Chief Financial Officer’s Report

Throughout 2017, the University of Michigan celebrated its bicentennial with a variety of events and exhibits, many of which acknowledged the incredible contributions the university has made to society over its 200 years, in everything from science to the arts. And one factor has been constant in the university’s growth and success through the decades — the commitment of our extraordinary faculty and staff to this institution.

Their unyielding dedication to the university has allowed it to prosper in countless ways, including its financial health. On that note, it is a pleasure to once again report that the University of Michigan remains financially healthy and well positioned for the coming years.

The university’s focused and disciplined budget approach balances our need to compete for outstanding students and talent against a challenging economic environment where financial efficiencies must be achieved. And that’s where our 48,000 faculty and staff have an incredible impact on the university. They have long maintained an unwavering focus on the university’s core commitment to education, research and patient care and worked tirelessly to provide outstanding stewardship for U-M’s financial resources.

Maintaining a Strong Financial Position

The university’s financial position continues to be strong, with total assets and deferred outflows of $20.8 billion and total liabilities and deferred inflows of $7.4 billion at June 30, 2017. Net position, which represents the residual interest in the university’s total assets and deferred outflows after total liabilities and deferred inflows are deducted, totaled $13.4 billion at June 30, 2017.

The university adopted Governmental Accounting Standards Board (GASB) Statement No. 75, Accounting and Financial Reporting for Postemployment Benefits Other Than Pensions, in FY 2017. Adoption of this statement, which establishes new actuarial methods and discount rate standards for the measurement and recognition of the cost of postemployment benefits, resulted in a decrease in net position of $930 million at the beginning of the fiscal year.

An affiliation with Metropolitan Health Corporation (Metro Health) — a community health care provider in West Michigan was completed in FY 2017 — pursuant to which U-M Health became the sole corporate member of Metro Health. In accordance with GASB Statement No. 62, Codification of Accounting and Financial Reporting Guidance Contained in Pre-November 30, 1989 FASB and AICPA Pronouncements, this combination is included in the university’s financial statements as if it occurred at the beginning of the fiscal year, which resulted in an increase of net position of $80 million.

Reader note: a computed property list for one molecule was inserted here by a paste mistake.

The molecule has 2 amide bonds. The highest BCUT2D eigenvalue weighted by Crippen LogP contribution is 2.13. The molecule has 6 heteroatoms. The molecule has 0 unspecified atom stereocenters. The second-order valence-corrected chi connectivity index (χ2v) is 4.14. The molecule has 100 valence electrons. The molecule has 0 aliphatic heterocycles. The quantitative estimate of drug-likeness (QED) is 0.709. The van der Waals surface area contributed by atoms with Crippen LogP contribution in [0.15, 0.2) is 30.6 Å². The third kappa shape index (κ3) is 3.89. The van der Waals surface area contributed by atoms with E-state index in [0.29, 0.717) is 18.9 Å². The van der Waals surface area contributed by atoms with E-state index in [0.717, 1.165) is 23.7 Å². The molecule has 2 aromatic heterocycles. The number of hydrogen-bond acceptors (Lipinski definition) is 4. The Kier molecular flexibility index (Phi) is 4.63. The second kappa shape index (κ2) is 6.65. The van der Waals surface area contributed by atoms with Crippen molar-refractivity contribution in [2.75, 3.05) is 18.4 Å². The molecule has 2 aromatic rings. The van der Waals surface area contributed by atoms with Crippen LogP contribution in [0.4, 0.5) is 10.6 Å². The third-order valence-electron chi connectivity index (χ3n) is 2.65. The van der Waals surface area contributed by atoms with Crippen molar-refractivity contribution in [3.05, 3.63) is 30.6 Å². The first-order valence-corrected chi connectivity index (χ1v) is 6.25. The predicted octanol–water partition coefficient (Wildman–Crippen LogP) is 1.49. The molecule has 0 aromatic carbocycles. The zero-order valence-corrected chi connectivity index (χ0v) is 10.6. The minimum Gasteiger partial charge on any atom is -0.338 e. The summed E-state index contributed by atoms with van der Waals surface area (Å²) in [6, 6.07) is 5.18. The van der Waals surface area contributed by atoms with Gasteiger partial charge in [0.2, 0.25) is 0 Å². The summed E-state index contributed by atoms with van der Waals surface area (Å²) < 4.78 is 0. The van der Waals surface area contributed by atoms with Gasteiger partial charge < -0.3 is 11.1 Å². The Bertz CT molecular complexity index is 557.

I am very pleased to say that the University of Michigan continues to prioritize student affordability.

Endowment funds, which are invested principally in the university’s Long Term Portfolio, totaled $10.9 billion at June 30, 2017. Distributions from nearly 10,500 individual endowments provide ongoing support for specific academic and health-related needs across the university’s many disciplines, including student scholarships, educational programs, professorships, clinical operations and research.

The table below summarizes the university’s investment performance of its Long Term Portfolio in relation to relevant comparative benchmark portfolio returns.

Investment Performance

Return for the 12-month period ended June 30, 2017 Annualized 5-year return Annualized 10-year return
Long Term Portfolio 13.8% 8.9% 5.6%
U-M’s Benchmark 10.3% 8.4% 5.2%
Blended Passive Index 11.5% 8.1% 4.0%

With a 10-year annualized return of 5.6 percent, the investment performance of the university’s Long Term Portfolio ranks in the top quartile of performance relative to those of other large endowment portfolios. The university’s annualized 10-year return also continued to exceed those of its custom U-M Benchmark and Blended Passive Index.

We expect net investment income to be volatile from year to year. Our endowment distribution policy, together with our long-term investment strategy, helps to insulate the university from this volatility and provide dependable annual support for operations. The university’s endowment distribution policy smooths the impact of volatile capital markets by providing for annual distributions of 4.5 percent of the seven-year moving average fair value of the endowment. This distribution policy, along with the growth of the endowment, allowed for distributions to support operations of $318 million in FY 2017, for a total of $1.4 billion over the past five years.

Diversification in Revenue Streams

The university has employed a revenue diversification strategy for many years to maintain financial stability. This strategy has been an integral element in enabling the institution to be financially stable through different economic cycles as well as avoiding unnecessary dependence on student tuition and fee increases. The components of the university’s sources of revenue are depicted in the following charts.

Financial support from the state of Michigan remains an important source of funding for the university. State appropriations grew by 2.9 percent in FY 2017 to $356 million. The contribution from the state will increase by 2.1 percent in FY 2018 to $363 million. We are pleased and thankful that the people of Michigan continue to support higher education and the University of Michigan.

The academic operating budget continues to balance academic excellence and investment in the future with student affordability and economic efficiency. The Ann Arbor campus budget for FY 2018 includes an in-state undergraduate tuition rate increase of 2.9 percent. It also includes an increase of 4.1 percent for most graduate and professional programs as well as a 4.5 percent increase in nonresident undergraduate tuition. In addition, the budget has a 9.5 percent increase in undergraduate financial aid, for a total of nearly $180 million. The undergraduate financial aid budget has increased 11.3 percent per year, on average, over the past decade. This compares to an annual growth rate of 4.0 percent for in-state undergraduate tuition. Most noteworthy, perhaps, is U-M’s new financial aid program for in-state students that offers a “Go Blue Guarantee” of free tuition for up to four years on the Ann Arbor campus for students with an annual family income of up to $65,000.

As the University of Michigan prepares to enter its third century, it is reassuring to know that it will continue to thrive and have a positive impact on the world.